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November 26, 2020

Moot stresses need to recognise severity of climate change impacts

Karachi

November 26, 2020

In a first of its kind conference on climate change risks to the future of children in Pakistan, a large number of children and youths hailing from various academic institutions shared their experiences of dealing with climate change impacts and vulnerabilities, as well as the way forward to address these challenges.

The conference was organised by The Research and Development Foundation (RDF) in collaboration with a German International Child Focused Development Organization Kindernothilfe (KNH), co-financed by the German Federal Ministry for Economic Cooperation and Development (BMZ) and the Sindh government.

The conference, held at a local hotel on Tuesday, attracted the participation of more than 150 children and youths, government officials and civil society representatives, who opined that children’s rights of dignified access to safe water, sanitation, quality education, food, health, socialisation, participation and association were affected in any disaster.

German Counsel General in Karachi Holger Ziegler, who inaugurated the conference, recognised the efforts of the RDF for supporting Pakistan’s government to explore future actions to address climate-related challenges from children and youths’ perspective. He said that there was “a dire need for people to recognise the severity of climate change impacts and encourage children and youth to play an active role in combating climate change”.

Murtaza Wahab, adviser to the Sindh chief minister on law, environment and coastal development, who was the chief guest at the event, said awareness regarding climate change was very crucial for mitigating its effects.

He appreciated the strategies of the RDF to engage women, children and youths from Tharparkar, Khipro, and far-flung areas of seven districts of Sindh who were interacting with German experts and the German Consulate. He encouraged the audience not to rely on politicians and government only but to take the responsibility themselves to play their role in the fight against climate change.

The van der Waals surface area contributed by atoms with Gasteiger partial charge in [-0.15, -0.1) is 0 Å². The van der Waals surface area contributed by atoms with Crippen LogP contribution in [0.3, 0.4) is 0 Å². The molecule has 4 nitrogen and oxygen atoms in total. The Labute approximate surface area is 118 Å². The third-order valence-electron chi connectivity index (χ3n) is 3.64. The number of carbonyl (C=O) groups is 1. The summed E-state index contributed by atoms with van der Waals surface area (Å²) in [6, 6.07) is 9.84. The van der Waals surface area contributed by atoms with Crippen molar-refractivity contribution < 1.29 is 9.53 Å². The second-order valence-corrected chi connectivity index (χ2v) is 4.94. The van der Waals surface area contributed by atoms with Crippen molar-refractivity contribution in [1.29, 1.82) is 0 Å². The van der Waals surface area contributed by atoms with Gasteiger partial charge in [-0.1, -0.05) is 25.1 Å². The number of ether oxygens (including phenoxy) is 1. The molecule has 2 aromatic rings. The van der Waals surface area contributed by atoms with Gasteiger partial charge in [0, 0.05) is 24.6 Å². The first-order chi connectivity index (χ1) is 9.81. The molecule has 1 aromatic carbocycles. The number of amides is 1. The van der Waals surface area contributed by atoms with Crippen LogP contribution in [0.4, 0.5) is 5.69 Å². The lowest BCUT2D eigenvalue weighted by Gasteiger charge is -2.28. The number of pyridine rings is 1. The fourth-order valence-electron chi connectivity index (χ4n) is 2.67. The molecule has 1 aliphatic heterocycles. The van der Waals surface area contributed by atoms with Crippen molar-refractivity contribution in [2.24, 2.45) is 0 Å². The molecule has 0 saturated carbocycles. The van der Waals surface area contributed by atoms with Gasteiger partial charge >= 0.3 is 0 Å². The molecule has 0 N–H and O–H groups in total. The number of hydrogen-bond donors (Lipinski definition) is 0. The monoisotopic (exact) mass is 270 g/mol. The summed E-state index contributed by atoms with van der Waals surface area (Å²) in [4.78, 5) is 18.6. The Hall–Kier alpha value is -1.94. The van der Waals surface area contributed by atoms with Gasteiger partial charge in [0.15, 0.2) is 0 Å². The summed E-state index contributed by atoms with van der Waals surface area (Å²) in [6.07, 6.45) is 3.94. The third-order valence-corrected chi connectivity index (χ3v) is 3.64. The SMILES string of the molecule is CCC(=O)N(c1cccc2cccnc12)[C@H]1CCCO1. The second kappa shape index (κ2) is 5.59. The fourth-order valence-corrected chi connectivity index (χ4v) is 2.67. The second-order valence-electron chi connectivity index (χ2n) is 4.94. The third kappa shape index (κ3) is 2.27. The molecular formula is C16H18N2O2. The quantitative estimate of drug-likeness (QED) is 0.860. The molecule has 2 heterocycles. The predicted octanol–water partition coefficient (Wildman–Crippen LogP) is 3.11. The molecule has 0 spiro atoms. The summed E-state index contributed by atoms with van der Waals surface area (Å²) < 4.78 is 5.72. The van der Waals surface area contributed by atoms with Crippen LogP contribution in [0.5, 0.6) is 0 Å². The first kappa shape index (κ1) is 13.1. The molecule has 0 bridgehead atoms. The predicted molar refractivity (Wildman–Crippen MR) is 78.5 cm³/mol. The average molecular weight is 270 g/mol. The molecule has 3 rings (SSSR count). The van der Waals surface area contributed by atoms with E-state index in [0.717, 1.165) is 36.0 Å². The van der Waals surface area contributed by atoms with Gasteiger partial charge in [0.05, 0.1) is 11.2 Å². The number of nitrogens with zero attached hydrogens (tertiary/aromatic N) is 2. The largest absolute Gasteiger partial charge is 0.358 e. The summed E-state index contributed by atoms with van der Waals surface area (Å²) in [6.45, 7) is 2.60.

Youth leader from Germany Line Niedeggen interacted with the children and youths and described how the Fridays for Future movement in Germany was mobilising youth for climate resilience building.

Sharing her journey of starting this movement in Germany, she said that in the initial days, they received an amazing response from the children and youths and they showed their willingness to join their movement. She emphasised that people should listen to science and the best scientific results, not to individuals, not to Greta, and not to her.

Ashfaque Soomro, RDF’s executive director, said that all stakeholders should come forward to work together for bright and resilient future prospects for the children and youths, who were 64 per cent of Pakistan’s total population. “We are the fifth-youngest nation in the world, but at the same time we are the fifth nation most vulnerable to climate change,” he said.

Director-General Pakistan Meteorological Department Riaz Ahmed said that climate change is not a short-term problem but a long-term problem. He referred to the data generated by the meteorological department about the extreme weather witnessed in Pakistan in the recent years. He added that fluctuations in rain in Sindh were frequent and caused urban flooding instead of riverine floods.

Kiran Shahzadi, country coordinator of the KNH in Pakistan, said the KNH was a German child-focused organization, which had been working in Pakistan through 23 projects since the late 1970s and supporting many child and climate-related projects in Pakistan.